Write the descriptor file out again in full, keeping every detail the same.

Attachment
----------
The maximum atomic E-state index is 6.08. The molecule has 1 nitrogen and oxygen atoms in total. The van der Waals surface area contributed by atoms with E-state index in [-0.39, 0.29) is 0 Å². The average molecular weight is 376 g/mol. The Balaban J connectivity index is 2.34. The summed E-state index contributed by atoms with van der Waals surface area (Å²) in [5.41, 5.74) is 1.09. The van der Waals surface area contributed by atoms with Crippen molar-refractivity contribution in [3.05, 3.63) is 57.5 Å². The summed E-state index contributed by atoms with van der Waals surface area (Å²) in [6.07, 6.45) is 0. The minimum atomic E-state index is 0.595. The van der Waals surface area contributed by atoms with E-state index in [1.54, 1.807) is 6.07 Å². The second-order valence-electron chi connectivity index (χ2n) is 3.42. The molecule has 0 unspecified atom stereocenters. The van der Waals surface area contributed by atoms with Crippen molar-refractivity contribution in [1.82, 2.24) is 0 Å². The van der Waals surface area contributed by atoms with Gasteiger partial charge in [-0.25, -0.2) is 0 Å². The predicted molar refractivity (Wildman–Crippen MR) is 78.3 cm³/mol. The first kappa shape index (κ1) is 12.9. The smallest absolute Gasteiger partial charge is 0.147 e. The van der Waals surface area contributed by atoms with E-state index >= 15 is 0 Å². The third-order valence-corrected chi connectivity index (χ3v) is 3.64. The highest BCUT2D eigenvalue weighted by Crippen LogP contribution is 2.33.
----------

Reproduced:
The maximum atomic E-state index is 6.08. The molecule has 1 nitrogen and oxygen atoms in total. The van der Waals surface area contributed by atoms with E-state index in [-0.39, 0.29) is 0 Å². The average molecular weight is 376 g/mol. The Balaban J connectivity index is 2.34. The summed E-state index contributed by atoms with van der Waals surface area (Å²) in [5.41, 5.74) is 1.09. The van der Waals surface area contributed by atoms with Crippen molar-refractivity contribution in [3.05, 3.63) is 57.5 Å². The summed E-state index contributed by atoms with van der Waals surface area (Å²) in [6.07, 6.45) is 0. The minimum atomic E-state index is 0.595. The van der Waals surface area contributed by atoms with E-state index in [1.54, 1.807) is 6.07 Å². The second-order valence-electron chi connectivity index (χ2n) is 3.42. The molecule has 0 unspecified atom stereocenters. The van der Waals surface area contributed by atoms with Crippen molar-refractivity contribution in [1.82, 2.24) is 0 Å². The van der Waals surface area contributed by atoms with Gasteiger partial charge in [-0.25, -0.2) is 0 Å². The predicted molar refractivity (Wildman–Crippen MR) is 78.3 cm³/mol. The first kappa shape index (κ1) is 12.9. The smallest absolute Gasteiger partial charge is 0.147 e. The van der Waals surface area contributed by atoms with E-state index >= 15 is 0 Å². The third-order valence-corrected chi connectivity index (χ3v) is 3.64. The highest BCUT2D eigenvalue weighted by Crippen LogP contribution is 2.33.